OK, raise your hand if you knew that the in the 1600’s advocates of the heliocentric view appealed to God’s greatness to answer geocentric arguments. Yep. In fact, the “size of the star” issue was not fully resolved until the 1800s. The point is that the debate was not purely religion (geo) vs. science (helio). The geo advocates had scientific arguments that were not fully answered until the 1800s, and the helio advocates sometimes resorted to religious arguments. Anyone who has followed the standard history of the so-called war of religion against science would be surprised to learn there was nuance. John Hartnett writes:
The size of stars argument went as follows. Sizes of stars were first measured by eye, before the invention of the telescope. That is what Tycho Brahe spent much of his time doing. That gives a ‘magnitude’ for a star, catalogued as magnitudes 1 through 6, with 1 the largest and 6 the smallest. Of course, large meant bright and small meant dim. It was based on these ‘measured’ sizes of stars that Tycho Brahe developed an argument against Copernicus.
Then with the invention of the telescope, it was observed that the star sizes were at least 10 times smaller. But because the astronomers also observed solid disks for the planets out to Saturn (and even phases for Venus) it was then believed that the telescope gave the true sizes of the stars also. Based on telescopic measurements of the star sizes Riccioli formulated a version of the Brahe argument against the heliocentric system and in favour of the geocentric Tychonic system.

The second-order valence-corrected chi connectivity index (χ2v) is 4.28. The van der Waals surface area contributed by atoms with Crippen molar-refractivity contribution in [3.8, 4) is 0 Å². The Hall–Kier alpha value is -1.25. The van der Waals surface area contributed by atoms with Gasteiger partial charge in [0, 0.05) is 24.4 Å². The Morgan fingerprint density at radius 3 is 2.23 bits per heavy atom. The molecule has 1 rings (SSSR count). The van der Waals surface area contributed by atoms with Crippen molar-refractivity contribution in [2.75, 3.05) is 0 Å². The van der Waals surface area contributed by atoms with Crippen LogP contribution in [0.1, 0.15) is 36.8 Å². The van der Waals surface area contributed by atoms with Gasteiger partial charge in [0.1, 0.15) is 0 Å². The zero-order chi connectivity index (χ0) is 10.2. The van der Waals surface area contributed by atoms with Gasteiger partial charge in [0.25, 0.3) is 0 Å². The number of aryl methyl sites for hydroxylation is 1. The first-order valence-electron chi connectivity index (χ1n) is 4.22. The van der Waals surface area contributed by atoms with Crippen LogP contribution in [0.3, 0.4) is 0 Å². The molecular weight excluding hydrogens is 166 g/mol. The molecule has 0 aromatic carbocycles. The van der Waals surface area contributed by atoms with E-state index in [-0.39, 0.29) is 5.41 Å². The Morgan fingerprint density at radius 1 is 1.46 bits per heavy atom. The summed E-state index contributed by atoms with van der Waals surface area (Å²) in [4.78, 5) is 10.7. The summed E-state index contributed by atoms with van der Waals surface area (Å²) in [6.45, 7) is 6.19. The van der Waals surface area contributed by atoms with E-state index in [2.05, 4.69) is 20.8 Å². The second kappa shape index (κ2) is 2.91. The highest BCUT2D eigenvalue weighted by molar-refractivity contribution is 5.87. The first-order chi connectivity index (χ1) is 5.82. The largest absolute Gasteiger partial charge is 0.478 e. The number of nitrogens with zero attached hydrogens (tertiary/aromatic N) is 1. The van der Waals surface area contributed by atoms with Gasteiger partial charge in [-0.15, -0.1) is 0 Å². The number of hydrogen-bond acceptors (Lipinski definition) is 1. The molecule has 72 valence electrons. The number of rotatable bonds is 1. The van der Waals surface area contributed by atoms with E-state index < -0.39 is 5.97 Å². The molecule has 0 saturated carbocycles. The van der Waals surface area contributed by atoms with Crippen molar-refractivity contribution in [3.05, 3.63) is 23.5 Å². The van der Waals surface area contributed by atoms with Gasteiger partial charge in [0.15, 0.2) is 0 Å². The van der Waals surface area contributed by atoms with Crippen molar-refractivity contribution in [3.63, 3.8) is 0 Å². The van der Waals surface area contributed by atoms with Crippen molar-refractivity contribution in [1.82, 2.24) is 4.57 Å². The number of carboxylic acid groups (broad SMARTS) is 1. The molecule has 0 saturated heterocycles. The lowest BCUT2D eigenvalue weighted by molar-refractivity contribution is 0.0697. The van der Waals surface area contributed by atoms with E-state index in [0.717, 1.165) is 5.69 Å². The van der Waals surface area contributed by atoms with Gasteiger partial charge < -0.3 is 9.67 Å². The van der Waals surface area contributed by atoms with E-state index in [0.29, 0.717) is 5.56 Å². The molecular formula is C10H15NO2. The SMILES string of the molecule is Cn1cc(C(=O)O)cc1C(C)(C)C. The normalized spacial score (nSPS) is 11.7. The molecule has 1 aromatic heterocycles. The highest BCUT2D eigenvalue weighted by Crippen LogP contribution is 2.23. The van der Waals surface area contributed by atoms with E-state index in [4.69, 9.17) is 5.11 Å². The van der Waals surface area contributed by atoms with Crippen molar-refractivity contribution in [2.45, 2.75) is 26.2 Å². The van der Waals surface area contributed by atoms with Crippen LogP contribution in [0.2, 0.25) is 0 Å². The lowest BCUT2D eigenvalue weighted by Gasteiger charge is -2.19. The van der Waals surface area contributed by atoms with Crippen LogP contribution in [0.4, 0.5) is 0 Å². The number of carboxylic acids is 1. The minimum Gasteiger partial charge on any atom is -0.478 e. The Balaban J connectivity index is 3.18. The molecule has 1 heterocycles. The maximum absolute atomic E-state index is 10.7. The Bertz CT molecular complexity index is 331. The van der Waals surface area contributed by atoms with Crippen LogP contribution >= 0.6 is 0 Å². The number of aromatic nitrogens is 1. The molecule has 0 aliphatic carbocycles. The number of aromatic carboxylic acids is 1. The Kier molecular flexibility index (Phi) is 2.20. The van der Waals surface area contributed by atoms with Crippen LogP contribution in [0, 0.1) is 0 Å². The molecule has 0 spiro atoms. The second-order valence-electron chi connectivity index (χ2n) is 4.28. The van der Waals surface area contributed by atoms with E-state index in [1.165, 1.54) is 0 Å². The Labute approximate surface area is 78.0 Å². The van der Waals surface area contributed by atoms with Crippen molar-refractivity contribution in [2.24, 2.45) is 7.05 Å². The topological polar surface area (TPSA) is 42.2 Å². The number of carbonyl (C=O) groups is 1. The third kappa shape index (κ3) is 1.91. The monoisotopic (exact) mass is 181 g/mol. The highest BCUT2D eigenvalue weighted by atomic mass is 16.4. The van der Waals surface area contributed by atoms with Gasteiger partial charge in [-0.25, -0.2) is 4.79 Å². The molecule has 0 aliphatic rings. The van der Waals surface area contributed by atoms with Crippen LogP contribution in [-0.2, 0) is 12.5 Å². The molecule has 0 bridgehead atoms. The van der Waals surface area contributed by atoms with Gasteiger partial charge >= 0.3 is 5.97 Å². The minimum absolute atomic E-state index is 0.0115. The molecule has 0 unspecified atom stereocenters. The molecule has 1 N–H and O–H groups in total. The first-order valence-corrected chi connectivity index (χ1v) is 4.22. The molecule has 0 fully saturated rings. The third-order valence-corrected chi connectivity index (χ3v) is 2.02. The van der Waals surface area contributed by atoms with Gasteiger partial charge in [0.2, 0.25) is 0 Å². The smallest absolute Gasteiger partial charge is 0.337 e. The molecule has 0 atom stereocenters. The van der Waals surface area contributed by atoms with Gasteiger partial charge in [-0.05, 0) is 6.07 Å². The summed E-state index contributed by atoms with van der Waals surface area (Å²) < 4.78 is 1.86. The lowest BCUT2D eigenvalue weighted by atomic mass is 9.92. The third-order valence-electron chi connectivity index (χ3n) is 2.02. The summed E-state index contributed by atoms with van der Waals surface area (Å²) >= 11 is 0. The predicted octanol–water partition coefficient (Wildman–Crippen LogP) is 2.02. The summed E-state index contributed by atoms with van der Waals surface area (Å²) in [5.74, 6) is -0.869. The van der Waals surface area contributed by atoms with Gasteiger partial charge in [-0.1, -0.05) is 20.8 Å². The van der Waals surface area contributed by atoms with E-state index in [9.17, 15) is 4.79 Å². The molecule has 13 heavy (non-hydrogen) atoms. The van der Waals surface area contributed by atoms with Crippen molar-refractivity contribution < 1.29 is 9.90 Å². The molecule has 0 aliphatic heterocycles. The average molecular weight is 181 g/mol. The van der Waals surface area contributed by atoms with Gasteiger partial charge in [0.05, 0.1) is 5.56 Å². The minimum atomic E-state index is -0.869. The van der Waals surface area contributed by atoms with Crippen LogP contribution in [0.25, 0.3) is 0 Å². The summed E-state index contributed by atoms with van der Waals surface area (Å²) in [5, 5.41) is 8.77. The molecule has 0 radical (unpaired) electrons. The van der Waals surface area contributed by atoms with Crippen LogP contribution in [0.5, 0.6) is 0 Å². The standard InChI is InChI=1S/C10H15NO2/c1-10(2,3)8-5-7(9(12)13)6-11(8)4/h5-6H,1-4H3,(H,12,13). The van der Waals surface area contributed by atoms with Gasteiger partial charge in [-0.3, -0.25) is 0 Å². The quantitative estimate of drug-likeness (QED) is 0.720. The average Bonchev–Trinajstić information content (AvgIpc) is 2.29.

With the telescope astronomers looked for parallax of the distant stars but were not able to detect any parallax. In the geocentric universe the earth is immobile and hence no parallax would be expected. In the heliocentric universe, the earth orbits the sun once per year, and in so doing over a 6 month period moves from one side of its orbit to the other. Therefore based on trigonometry a foreground star should be seen to move against the more distant background stars between these two extrema. But of course the orbit is circular. Therefore if a star is close enough it should trace out a circle on the sky as seen from earth over the solar year.
Thus the argument followed that if a star was seen to have a certain size but it was too distant to exhibit any parallax then it must be massively large, at least as large as the orbit of the earth around the sun. It was argued that that must be the case otherwise no disk for the star could be observed. The only response the Copernican astronomers had to that was that God is a great God and He made such large stars for His own glory. Riccioli argued that it was not the geocentrists who appealed to authority but the heliocentrists, in their answer to the ‘size of stars’ argument. [more]